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When Science meets Design

One of the most important frontiers in contemporary design is devising ways to apply science in new and practical ways. Last night at Mediamatic in Amsterdam a scientist and a design author presented their current research for the audience to consider.  Just how can these two disciplines better cooperate?

By Gabrielle Kennedy / 05-12-2013

Dr. Toby Kiers is an associate professor of Evolutionary Biology at the Vrije University in Amsterdam.  Her specialty is conflict and cooperation in microbes – non-cognitive organisms.

It is a topic that meets with grave scepticism amongst her peers.  “But I wonder, does scepticism shut us off from our peers?” asks Kiers.  “Does it close us off to new ideas?”

A designer might say yes, but designers – to be fair - are not trained to be rigorous scientists.  They can freely engage and even indulge in the experimentation of exceptions and breaking the rules.

Daan Roosegaarde is the most interesting designer/artist currently collaborating at full steam with science.  He sees it as the only way forward, but does point out that the different mind-sets that propel science and design can clash.  “Scientist sometimes have a tendency too loose themselves in too much detailing,” he says today fmor Hong Kong. “This can be great, but in the beginning of a concept you sometimes need a more global overview. Me using words such as 'improvise' has generated many bewildered looks.”

Last night Dr. Kiers doesn’t disagree emphasizing that plotting a mutually beneficial relationship needs to happen now.  She says science moves cyclically between times that rely on existing ideas, which is where we are now, and times when radically new ideas are embraced.  Perhaps, she suggests, it is with the more free-thinking input of art and design that contemporary science can catapult into a more radical era.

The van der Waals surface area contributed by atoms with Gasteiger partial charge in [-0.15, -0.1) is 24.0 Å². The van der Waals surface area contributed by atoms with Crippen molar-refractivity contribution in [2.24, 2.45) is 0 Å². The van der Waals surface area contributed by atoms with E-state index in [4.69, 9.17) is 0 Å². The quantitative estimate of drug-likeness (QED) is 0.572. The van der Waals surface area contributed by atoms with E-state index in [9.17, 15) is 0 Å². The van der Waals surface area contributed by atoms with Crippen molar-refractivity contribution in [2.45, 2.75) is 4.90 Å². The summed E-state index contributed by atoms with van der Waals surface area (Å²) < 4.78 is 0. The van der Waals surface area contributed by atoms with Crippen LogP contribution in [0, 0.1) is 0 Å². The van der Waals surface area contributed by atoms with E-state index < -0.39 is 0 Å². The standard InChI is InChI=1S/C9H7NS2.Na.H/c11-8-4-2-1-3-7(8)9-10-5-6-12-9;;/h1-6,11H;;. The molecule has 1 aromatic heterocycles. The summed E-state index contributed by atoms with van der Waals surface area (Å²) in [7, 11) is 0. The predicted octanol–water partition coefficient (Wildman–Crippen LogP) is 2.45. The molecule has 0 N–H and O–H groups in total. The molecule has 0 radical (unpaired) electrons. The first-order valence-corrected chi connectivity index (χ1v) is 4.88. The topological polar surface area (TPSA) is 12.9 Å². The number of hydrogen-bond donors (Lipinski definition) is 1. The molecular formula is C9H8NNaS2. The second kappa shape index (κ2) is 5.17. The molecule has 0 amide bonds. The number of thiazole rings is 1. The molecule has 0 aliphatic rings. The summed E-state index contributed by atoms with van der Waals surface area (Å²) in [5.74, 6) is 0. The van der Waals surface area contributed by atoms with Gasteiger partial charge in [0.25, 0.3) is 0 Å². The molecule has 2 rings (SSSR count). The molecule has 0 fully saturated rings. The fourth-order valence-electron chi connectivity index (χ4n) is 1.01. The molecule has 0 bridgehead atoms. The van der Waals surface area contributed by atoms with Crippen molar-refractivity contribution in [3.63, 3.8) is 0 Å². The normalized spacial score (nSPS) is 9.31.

“The only way forward is to engage with other fields,” she says.  “My only stipulation is that designers understand that there are core scientific principles from which we work that can never be compromised.”

The beautiful irony here is that Kiers’ specialty is researching why micro-organisms cooperate for their mutual benefit.  She adds that working out how cooperative behaviours evolve is one of science’s ten top unanswered mysteries.  “It is just something we do not yet know,” she admits.

Kiers presents her complex research in a diluted and accessible way that wows her non-scientific audience.  She likens the dynamic web of microbial life that flourishes beneath the ground we walk on to an economic market and uses illustrations that at first glance look to have been swiped from the pages of an economic journal.

“You need complex reasoning to bargain in the microbial world in order to get a good deal,” Kiers says.  “Fungi exhibit market strategies and all without cognitive abilities.”

These networks have been around for 450 million years but how they evolve is still not known. “That is what we are working on,” says Kiers. “My lab’s research into this can be used in agriculture, industry and medicine, and as we discover more, it can also have a big impact on design.”

Where Kiers excels is where too many scientists fail: communication.  In just thirty minutes she managed to distil some of the most complex scientific notions down to digestible nuggets that inspire her audience.  And it is not just the non-scientific public who struggle to have any clue what science is currently about.  Scientists often do not even understand each other.  Kiers admitted that at a conference in Germany recently a colleague told her that they aim for 50% understanding – and that’s between scientists!

To further her reach and create even better understanding Kiers asked Design Academey Eindhoven graduate Niels Hoebers to make an animated film for her presentation.  It was Hoebers first time working with a scientist.  “I had to translate scientific research into a visual story,” he says.  “When I work, my imagination is triggered, and there are moments when I want and need to make aesthetical choices, but with science you have to stick so closely to the facts.  Usually my approach is more abstract, and therefore more free, but for science it is different.  In the end it worked well and I do think Toby and I reached a good understanding.”